A quiver passed up from the heart so praised to the still lips. No, she was not hard-hearted! She could even feel for this old woman from whose voice anxiety had stolen its despotism.
“Eustace cannot live without his career. His career is himself, he must be doing, and leading, and spending his powers. What he has given you is not his true self. I don’t want to hurt you, but the truth is the truth, and we must all bow before it. I may be hard, but I can respect sorrow.”
To respect sorrow! Yes, this grey visitor could do that, as the wind passing over the sea respects its surface, as the air respects the surface of a rose, but to penetrate to the heart, to understand her sorrow, that old age could not do for youth! As well try to track out the secret of the twistings in the flight of those swallows out there above the river, or to follow to its source the faint scent of the lilies in that bowl! How should she know what was passing in here—this little old woman whose blood was cold? And Audrey had the sensation of watching someone pelt her with the rind and husks of what her own spirit had long devoured. She had a longing to get up, and take the hand, the chill, spidery hand of age, and thrust it into her breast, and say: “Feel that, and cease!”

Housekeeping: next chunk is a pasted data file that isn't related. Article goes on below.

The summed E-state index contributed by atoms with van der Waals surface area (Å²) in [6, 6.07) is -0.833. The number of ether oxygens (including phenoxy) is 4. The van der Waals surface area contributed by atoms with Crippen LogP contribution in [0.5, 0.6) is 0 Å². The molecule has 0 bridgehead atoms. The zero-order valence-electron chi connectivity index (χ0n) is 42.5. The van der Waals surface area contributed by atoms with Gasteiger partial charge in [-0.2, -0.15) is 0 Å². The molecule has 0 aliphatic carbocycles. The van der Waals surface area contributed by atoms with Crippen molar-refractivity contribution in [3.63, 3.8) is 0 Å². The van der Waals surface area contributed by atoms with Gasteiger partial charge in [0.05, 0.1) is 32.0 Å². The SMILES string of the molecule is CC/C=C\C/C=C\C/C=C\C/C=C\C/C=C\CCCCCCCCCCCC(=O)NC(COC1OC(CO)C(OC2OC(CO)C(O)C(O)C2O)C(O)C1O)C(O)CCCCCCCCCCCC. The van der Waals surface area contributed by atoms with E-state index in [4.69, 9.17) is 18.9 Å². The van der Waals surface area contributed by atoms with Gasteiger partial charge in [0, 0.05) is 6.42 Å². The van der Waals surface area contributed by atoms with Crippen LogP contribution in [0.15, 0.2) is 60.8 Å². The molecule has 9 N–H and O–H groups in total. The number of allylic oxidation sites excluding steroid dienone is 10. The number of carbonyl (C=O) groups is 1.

But, withal, she never lost her queer dull compassion for the owner of that white carved face. It was not her visitor’s fault that she had come! Again Lady Casterley was speaking.
“It is early days. If you do not end it now, at once, it will only come harder on you presently. You know how determined he is. He will not change his mind. If you cut him off from his work in life, it will but recoil on you. I can only expect your hatred, for talking like this, but believe me, it’s for your good, as well as his, in the long run.”
A tumultuous heart-beating of ironical rage seized on the listener to that speech. Her good! The good of a corse that the breath is just abandoning; the good of a flower beneath a heel; the good of an old dog whose master leaves it for the last time! Slowly a weight like lead stopped all that fluttering of her heart. If she did not end it at once! The words had now been spoken that for so many hours, she knew, had lain unspoken within her own breast. Yes, if she did not, she could never know a moment’s peace, feeling that she was forcing him to a death in life, desecrating her own love and pride! And the spur had been given by another! The thought that someone—this hard old woman of the hard world—should have shaped in words the hauntings of her love and pride through all those ages since Miltoun spoke to her of his resolve; that someone else should have had to tell her what her heart had so long known it must do—this stabbed her like a knife! This, at all events, she could not bear!
She stood up, and said:
“Please leave me now! I have a great many things to do, before I go.”